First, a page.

South India cuisine
- lauercrnsw Jul 12, 2008 09:23 PM
I had dinner the other night at an Indian restaurant in Santa Clara, CA. The meal was the best Southern Indian food I have ever had. The Masala Dosai was delicious. I finish my meal with an incredible desert called Amrutha Kala. Does anyone know the recipe for this?
what was it like? i've searched by name, but in vain. does it resemble any of these? http://www.indianfoodrecipes.net/indi...
kala is a city in maharastra, toward the west, between mumbai and goa. amrutha means "auspicious".
"auspicious kala"? maybe it is a local specialty?
was it like this? http://www.fatfreekitchen.com/lowfat-...
or maybe the "kala" is used as it is here: "Sherbets and fruit syrups (called Syroppi) flavouring crushed ice are also popular in Italy. In India, the version is popular in the form of kala-khatta." quoted from: http://www.indianchild.com/desserts/d...
was it like kala jamoon: http://asiarecipe.com/inddesserts.htm...
kaala channa is black chickpeas: http://saffrontrail.blogspot.com/2006...
wow, this rabbit trail is getting rather twisted.....
No need to get twisted.
1. Amritakala (amrutha and amrita are alternative spellings of the same Indian word 'amrita' meaning nectar; 'kala' pronounced like cullah means art, NOT like kaala which means black, the usage in kaala khatta or kaala channa etc) is a dessert supposedly created and popularized by some South Indian vegetarian chain restaurants, like Dasaprakash.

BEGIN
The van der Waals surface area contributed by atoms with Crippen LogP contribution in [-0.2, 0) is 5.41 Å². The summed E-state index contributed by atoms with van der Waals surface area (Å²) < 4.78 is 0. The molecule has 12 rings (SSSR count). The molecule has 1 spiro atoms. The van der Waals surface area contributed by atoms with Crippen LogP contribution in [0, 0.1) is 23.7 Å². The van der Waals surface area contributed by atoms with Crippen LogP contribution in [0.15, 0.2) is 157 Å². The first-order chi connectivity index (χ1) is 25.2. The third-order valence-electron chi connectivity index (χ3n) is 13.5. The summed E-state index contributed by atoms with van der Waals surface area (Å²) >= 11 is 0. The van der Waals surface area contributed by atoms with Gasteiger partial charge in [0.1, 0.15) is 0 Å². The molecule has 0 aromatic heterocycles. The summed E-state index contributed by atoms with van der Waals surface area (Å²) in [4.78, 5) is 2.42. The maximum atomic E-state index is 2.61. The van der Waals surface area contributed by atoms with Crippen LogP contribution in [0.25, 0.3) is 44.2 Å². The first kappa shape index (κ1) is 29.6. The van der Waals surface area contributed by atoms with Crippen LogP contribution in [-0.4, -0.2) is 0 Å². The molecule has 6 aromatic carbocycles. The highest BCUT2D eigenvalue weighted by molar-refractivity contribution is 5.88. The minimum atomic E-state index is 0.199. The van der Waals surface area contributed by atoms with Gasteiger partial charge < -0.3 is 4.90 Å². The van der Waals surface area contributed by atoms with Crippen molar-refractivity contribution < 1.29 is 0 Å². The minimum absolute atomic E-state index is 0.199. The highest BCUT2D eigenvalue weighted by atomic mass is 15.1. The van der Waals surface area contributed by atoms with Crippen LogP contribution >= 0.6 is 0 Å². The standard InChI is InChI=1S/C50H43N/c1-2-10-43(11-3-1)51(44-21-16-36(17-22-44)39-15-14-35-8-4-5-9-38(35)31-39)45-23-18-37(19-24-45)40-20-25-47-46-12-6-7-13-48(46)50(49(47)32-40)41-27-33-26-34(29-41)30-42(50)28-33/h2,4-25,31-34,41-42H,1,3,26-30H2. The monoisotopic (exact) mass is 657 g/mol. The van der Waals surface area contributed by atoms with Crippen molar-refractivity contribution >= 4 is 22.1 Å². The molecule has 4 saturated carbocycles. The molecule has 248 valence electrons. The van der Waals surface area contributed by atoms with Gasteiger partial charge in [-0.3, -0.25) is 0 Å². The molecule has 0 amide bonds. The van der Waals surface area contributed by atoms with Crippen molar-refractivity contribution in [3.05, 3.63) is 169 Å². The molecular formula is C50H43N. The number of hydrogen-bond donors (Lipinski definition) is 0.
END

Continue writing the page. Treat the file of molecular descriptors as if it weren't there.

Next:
Here's one description (see in the readers' comments way down):
2. In general, there are several Bengali sweets (ie. not South Indian) which are milk / cheese based, with the suffix 'kala' (e.g. Chandrakala etc.). However, Amritakala seems to be a Southern restaurant invention.
thanks rasam...for the benefit of all here is the description from the readers comments -
amritakala is made with coconut cream, milk, sugar, ghee and saffron. i add cardamom too. the key is timing and the heat so it sets properly more than the ingredients which are rather straightforward.
Saffron is the favor most recognizable.
What does it look and taste like? I'm very familiar with South Asian sweets and may be able to figure out what it is by a different name.